Discussing ‘Dignity By Design’ in Myanmar’s Built Environment
MCRB and the EuroCham Myanmar Construction and Infrastructure Advocacy Group (CIAG) held a discussion on 11 January on how the ‘Framework for Dignity in the Built Environment’ developed by MCRB’s co-founder, the Institute for Human Rights and Business (IHRB) could be used for new building projects and renovation in Myanmar. The CIAG outlined its priorities as included in EuroCham Myanmar’s August 2020 ‘White Book’.:
Design, material and electrical standards
Preservation of heritage
Enforcing construction safety
Adhering to international standards in contract management
Annabel Short of the Institute for Human Rights and Business (IHRB - one of MCRB’s two co-founders) presented the Dignity by Design framework, which is intended to be applied to the full lifecycle of built environment projects. It comprises guiding questions and approaches to be followed at each stage of the lifecycle (Land-Planning & Finance-Design-Construction-Management & Use-Demolition & Redevelopment). The Framework is anchored in human rights principles with cross-reference to Sustainable Development Goals, and is designed to promote greater collaboration between actors throughout the lifecycle.
She said that IHRB aims to promote inclusion of the Dignity by Design approach in policy and regulation – echoing the EuroCham Myanmar CIAG advocacy focus on 'standardisation' – as well as in applying it practically to specific pilot projects, from which lessons can be learned. The first project, in Bergen, Norway, is underway, currently moving from initial design into the detailed design and construction phase. Findings and feedback from this initial phase include opportunities to strengthen social/human rights criteria in municipal procurement templates and the importance of design in taking end-users’ specific needs into account.
Vicky Bowman of MCRB noted that the Dignity by Design framework had particular resonance with several elements of MCRB’s work. These included disability inclusion and accessibility, ensuring land law - and its application in urban settings - protected human rights, monitoring the impacts of technology in the built environment, e.g. surveillance in ‘smart cities’ on the right to privacy, and encouraging inclusive public participation in, and transparency of, investment projects. Other relevant areas included current MCRB advocacy to include ESG criteria in the draft Myanmar public procurement law, and more generally, the need to improve transparency, and combat corruption.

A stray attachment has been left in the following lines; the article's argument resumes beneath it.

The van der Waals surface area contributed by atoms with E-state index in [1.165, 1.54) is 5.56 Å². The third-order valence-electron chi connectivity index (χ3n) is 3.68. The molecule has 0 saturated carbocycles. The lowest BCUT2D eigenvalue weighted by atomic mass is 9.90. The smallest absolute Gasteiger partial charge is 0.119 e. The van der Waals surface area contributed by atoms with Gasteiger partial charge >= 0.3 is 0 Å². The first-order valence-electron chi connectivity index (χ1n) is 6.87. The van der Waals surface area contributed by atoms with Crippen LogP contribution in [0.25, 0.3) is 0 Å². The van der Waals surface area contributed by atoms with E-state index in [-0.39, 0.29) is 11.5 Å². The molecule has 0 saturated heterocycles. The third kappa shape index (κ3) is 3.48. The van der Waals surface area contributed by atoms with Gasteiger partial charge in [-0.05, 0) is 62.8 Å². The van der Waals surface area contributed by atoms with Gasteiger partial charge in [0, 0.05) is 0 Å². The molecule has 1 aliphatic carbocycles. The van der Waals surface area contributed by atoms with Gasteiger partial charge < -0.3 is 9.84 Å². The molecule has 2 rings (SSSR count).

Bev Salmon of social enterprise Doh Eain presented examples of their ongoing activities which were closely aligned with the Dignity by Design framework, such as heritage conservation in Yangon, financial modelling for the protection of built cultural heritage (for the Government of Italy), climate resilience for water security in Thaketa (supported by Netherlands), the Myoe Lan Tha inclusive public spaces project (part of the UK FCDO’s Global Future Cities Project), and revitalisation of the more than 100 back alleyways of Yangon (12 completed to date) through participatory design. Community involvement was always essential, and projects needed to be designed to include ongoing maintenance and management.
Chaw Kalyar of Statement Architecture+Design has been working on residential and commercial architecture projects such as the British Council Yangon teaching centre and Mandalay exam centre, Balance Fitness gyms, and heritage projects including the Tourism Burma building (with Turquoise Mountain), U Thant House restoration, Australian Ambassador’s residence and the Master Plan of Yangon University (with KNA Architects, UK).
She is also active in the Myanmar Green Building Society which proposed the green building section in the Myanmar National Building Code 2020, and has been developing the green building rating system for Myanmar. Chaw Kalyar summarized the benefits and learning to date from stakeholder consultation carried out as part of the preliminary work for a feasibility study for the revitalization of Kalaw Market (supported by Asia Philanthropy Circle). This aims to conserve the heritage value, enhance facilities and make more efficient use of space, including for community use, and make the market more environmentally friendly.
Participants discussed how the Dignity by Design framework could be useful, including the potential for identifying a first Asian Pilot Project in Myanmar, and challenges around applying good design principles, particularly to publicly-funded projects.
The speakers consolidated presentation slides: